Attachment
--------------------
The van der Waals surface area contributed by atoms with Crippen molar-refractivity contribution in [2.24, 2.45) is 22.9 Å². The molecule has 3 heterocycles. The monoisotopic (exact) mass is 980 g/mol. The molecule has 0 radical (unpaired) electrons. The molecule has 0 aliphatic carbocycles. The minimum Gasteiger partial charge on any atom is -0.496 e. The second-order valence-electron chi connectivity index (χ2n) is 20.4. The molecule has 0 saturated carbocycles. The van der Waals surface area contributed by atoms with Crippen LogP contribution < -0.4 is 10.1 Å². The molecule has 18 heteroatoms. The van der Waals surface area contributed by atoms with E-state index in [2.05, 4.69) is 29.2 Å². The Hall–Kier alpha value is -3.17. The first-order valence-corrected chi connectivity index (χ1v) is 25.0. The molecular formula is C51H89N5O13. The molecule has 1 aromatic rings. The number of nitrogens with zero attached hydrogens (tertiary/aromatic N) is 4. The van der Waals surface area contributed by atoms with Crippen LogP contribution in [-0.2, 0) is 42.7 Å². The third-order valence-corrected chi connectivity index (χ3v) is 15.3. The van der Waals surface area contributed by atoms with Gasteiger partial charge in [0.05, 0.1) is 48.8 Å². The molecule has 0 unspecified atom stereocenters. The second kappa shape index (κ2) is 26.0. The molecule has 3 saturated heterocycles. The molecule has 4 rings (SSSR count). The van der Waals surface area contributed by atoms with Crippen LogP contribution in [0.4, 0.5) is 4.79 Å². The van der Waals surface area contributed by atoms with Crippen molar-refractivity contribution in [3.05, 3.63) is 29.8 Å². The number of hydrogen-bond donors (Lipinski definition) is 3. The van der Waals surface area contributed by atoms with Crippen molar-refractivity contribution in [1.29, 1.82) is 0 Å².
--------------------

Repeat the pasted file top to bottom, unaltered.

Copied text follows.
The van der Waals surface area contributed by atoms with Crippen molar-refractivity contribution in [2.24, 2.45) is 22.9 Å². The molecule has 3 heterocycles. The monoisotopic (exact) mass is 980 g/mol. The molecule has 0 radical (unpaired) electrons. The molecule has 0 aliphatic carbocycles. The minimum Gasteiger partial charge on any atom is -0.496 e. The second-order valence-electron chi connectivity index (χ2n) is 20.4. The molecule has 0 saturated carbocycles. The van der Waals surface area contributed by atoms with Crippen LogP contribution < -0.4 is 10.1 Å². The molecule has 18 heteroatoms. The van der Waals surface area contributed by atoms with E-state index in [2.05, 4.69) is 29.2 Å². The Hall–Kier alpha value is -3.17. The first-order valence-corrected chi connectivity index (χ1v) is 25.0. The molecular formula is C51H89N5O13. The molecule has 1 aromatic rings. The number of nitrogens with zero attached hydrogens (tertiary/aromatic N) is 4. The van der Waals surface area contributed by atoms with Crippen LogP contribution in [-0.2, 0) is 42.7 Å². The third-order valence-corrected chi connectivity index (χ3v) is 15.3. The van der Waals surface area contributed by atoms with Gasteiger partial charge in [0.05, 0.1) is 48.8 Å². The molecule has 0 unspecified atom stereocenters. The second kappa shape index (κ2) is 26.0. The molecule has 3 saturated heterocycles. The molecule has 4 rings (SSSR count). The van der Waals surface area contributed by atoms with Crippen LogP contribution in [0.4, 0.5) is 4.79 Å². The van der Waals surface area contributed by atoms with Crippen molar-refractivity contribution in [3.05, 3.63) is 29.8 Å². The number of hydrogen-bond donors (Lipinski definition) is 3. The van der Waals surface area contributed by atoms with Crippen molar-refractivity contribution in [1.29, 1.82) is 0 Å².